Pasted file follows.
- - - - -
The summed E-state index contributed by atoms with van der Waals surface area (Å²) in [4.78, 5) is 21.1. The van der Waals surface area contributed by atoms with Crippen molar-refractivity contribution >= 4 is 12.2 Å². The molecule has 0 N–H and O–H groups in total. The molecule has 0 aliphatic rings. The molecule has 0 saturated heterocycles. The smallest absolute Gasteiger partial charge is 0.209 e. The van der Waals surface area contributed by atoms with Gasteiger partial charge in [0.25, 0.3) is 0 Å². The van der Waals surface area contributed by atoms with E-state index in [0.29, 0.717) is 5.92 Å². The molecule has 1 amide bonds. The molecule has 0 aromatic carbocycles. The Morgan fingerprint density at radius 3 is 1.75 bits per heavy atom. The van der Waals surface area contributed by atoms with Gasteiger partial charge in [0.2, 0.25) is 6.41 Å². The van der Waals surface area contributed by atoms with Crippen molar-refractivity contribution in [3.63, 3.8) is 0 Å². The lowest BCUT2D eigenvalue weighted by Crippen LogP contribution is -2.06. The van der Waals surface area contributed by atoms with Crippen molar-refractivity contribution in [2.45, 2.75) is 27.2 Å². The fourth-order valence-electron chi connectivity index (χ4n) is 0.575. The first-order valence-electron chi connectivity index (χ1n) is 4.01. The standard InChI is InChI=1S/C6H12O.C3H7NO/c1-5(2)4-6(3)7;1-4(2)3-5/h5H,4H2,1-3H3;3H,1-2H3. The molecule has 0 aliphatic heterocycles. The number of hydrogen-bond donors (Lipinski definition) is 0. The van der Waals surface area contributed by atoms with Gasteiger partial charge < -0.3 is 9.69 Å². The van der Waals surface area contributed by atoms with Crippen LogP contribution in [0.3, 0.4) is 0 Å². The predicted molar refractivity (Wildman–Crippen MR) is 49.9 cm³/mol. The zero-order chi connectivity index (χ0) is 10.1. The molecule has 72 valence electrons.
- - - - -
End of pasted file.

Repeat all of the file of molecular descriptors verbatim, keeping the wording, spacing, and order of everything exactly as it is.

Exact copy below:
The summed E-state index contributed by atoms with van der Waals surface area (Å²) in [4.78, 5) is 21.1. The van der Waals surface area contributed by atoms with Crippen molar-refractivity contribution >= 4 is 12.2 Å². The molecule has 0 N–H and O–H groups in total. The molecule has 0 aliphatic rings. The molecule has 0 saturated heterocycles. The smallest absolute Gasteiger partial charge is 0.209 e. The van der Waals surface area contributed by atoms with Gasteiger partial charge in [0.25, 0.3) is 0 Å². The van der Waals surface area contributed by atoms with E-state index in [0.29, 0.717) is 5.92 Å². The molecule has 1 amide bonds. The molecule has 0 aromatic carbocycles. The Morgan fingerprint density at radius 3 is 1.75 bits per heavy atom. The van der Waals surface area contributed by atoms with Gasteiger partial charge in [0.2, 0.25) is 6.41 Å². The van der Waals surface area contributed by atoms with Crippen molar-refractivity contribution in [3.63, 3.8) is 0 Å². The lowest BCUT2D eigenvalue weighted by Crippen LogP contribution is -2.06. The van der Waals surface area contributed by atoms with Crippen molar-refractivity contribution in [2.45, 2.75) is 27.2 Å². The fourth-order valence-electron chi connectivity index (χ4n) is 0.575. The first-order valence-electron chi connectivity index (χ1n) is 4.01. The standard InChI is InChI=1S/C6H12O.C3H7NO/c1-5(2)4-6(3)7;1-4(2)3-5/h5H,4H2,1-3H3;3H,1-2H3. The molecule has 0 aliphatic heterocycles. The number of hydrogen-bond donors (Lipinski definition) is 0. The van der Waals surface area contributed by atoms with Gasteiger partial charge < -0.3 is 9.69 Å². The van der Waals surface area contributed by atoms with Crippen LogP contribution in [0.3, 0.4) is 0 Å². The predicted molar refractivity (Wildman–Crippen MR) is 49.9 cm³/mol. The zero-order chi connectivity index (χ0) is 10.1. The molecule has 72 valence electrons.